500 g sweet potatoes, peeled cut into cubes

1/2 red onion

parsley, mint, coriander

pomegranate seeds

dressing

4 tablespoons extra virgin olive oil

1 tablespoon clear honey

1 tablespoon lemon juice

1 tablespoon preserved lemon, diced

1 tablespoon chopped fresh coriander

1small red chilli, seeded and diced

salt and pepper

Preheat the oven to 200c. Place chicken in a large bowl and rub. Combine the oil quatre epices, salt and pepper in a bowl and rub all over the chicken. Cook on a barbecue or grill pan for 20-25 minutes each side until cooked through, brushing over a little honey about 5 minutes before finished cooking (skin side only).

While the chicken is cooking, place the sweet potatoes in a roasting tin with a little oil, salt and pepper and roast for 45 minutes, stirring half way through until charred and tender.

Meanwhile, make the dressing. Blitz together the oil, honey, lemon juice, preserved lemon and coriander and stir in the chilli and some salt and pepper to taste.

Cut chicken into pieces and toss with the dressing. Combine the sweet potatoes, spinach leaves, red onion and herbs in a bowl and toss well. Transfer to a platter. Pile the chicken in the middle drizzling any pan juices over the salad. Serve at once.

Herb infused honey pots – to give as gifts, small pots of honey flavoured with herbs such as fennel flowers, lavender, rosemary etc. Simply stir in your favourite flavours, seal and store until required.

All images © Ian Wallace

All recipes © Louise Pickford

Taken from my article first published by Food & Travel Magazine, August/September 2105


2019 cooking courses

So looking forward to a whole new year of exciting cooking classes at Come Cook In France. As well as some of my regular classes, this year I am adding some full day and residential courses, hosted by the wonderful Les Soeurs Anglaises in The Dordogne.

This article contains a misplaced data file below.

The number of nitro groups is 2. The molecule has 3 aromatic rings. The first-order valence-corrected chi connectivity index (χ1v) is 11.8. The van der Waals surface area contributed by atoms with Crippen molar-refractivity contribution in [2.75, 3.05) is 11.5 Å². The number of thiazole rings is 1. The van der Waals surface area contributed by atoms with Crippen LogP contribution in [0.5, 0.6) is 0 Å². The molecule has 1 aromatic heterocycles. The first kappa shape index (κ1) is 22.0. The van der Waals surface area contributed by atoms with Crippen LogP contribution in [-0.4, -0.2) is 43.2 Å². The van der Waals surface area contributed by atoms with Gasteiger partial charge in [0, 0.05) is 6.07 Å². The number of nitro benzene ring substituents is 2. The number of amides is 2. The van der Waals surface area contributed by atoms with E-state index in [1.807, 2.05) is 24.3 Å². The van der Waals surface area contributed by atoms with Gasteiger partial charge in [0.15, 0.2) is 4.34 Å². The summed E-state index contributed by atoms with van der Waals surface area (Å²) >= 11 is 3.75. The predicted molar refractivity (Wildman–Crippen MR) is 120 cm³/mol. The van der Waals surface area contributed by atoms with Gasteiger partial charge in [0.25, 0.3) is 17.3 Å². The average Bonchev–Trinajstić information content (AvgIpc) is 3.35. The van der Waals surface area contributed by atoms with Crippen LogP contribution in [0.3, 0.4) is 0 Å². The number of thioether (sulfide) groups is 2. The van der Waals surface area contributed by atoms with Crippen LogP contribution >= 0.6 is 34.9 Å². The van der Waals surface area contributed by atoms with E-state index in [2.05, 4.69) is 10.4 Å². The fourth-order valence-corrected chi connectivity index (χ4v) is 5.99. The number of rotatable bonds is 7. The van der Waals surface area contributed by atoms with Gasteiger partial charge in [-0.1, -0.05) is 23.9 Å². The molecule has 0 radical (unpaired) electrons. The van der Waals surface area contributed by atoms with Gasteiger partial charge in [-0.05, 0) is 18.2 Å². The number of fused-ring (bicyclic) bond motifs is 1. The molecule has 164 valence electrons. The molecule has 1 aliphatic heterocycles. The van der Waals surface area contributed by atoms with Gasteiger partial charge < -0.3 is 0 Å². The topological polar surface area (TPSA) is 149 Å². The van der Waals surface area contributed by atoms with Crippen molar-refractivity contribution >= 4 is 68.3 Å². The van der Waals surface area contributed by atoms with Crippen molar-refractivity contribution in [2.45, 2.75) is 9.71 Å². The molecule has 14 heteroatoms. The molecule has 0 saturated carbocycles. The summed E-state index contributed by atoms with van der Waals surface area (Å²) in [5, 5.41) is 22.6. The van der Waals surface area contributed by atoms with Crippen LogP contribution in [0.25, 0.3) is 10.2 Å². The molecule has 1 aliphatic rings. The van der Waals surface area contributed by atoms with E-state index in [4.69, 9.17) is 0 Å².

Dinner is served at Les Soeurs Anglaises after a wonderful day of cooking

The Cook Club courses are held in my kitchen at home and run from 9.30am to 2.30 pm. We cook up until about 1 pm when we sit down and enjoy the fruits of our morning’s labours. I run approximately 2 Cook Clubs per month.

23rd February – Japanese Cooking

The first course of the year is a fascinating look into some of my favourite Japanese dishes. I will be explaining some of the more unusual ingredients. I will demonstrate prepare and cook gyozas. Then together we will make Udon noodle soup with salmon and a tataki of beef.

6th March – Pasta Making

This is always a hugely popular course and this year we will be stuffing lasagne sheets to make cannelloni, hand-cutting pappardelle and using a pasta machine to make different flavoured linguine. You can then make one of 3 different sauces to serve with your own home made pasta.

23rd March – Fish Cookery

So many people seem a little fearful of cooking fish, yet are huge fans of eating it. This course is perfect as we look at some of our favourite whole fish and get to grips with scaling, filleting and cooking several completely different varieties.

4th April – French Classics Revisited

This is one of my favourite courses as I like to take some of the classic French dishes such as duck confit or tart tatin and give them my own twist. So duck confit could be spiced with star anise and hoisin sauce before roasting, whilst fresh mango makes a quite delicious tart tatin, especially with home-made palm sugar ice cream.

17th April – Thai and Vietnamese Cooking

As a huge fan of South East Asian cookery I love introducing people to the amazing flavours and unusual ingredients of this fascinating cuisine. We chop, slice, crush, pound and fry some of the most yummy dishes you can imagine.

18th May – Pizza Workshop

The first day course of the year is such an exciting one. Hosted by Les Soeurs Anglaises we will have access to a pizza oven in order to cook up some truly awesome pizzas. After an introduction of how to get your pizza oven started up, we will make pizza dough, allowing time for it to rise. In the meantime we will crack on with all the yummy toppings, finishing the afternoon off our wood smoked pizzas, fresh from the oven.

13th-17th June – Cookery Workshop

I am super excited about my first residential cookery course at Les Soeurs Anglaises. After a meet and greet welcoming dinner we will spend 3 days preparing, cooking, eating, dining, relaxing and sharing foodie stories in the beautiful surroundings of our accommodation. Using locally produced and sourced ingredients we will cook French inspired dishes with a nod to modernity.

Please email me at louise@comecookinfrance.com or go to my contacts page for more details.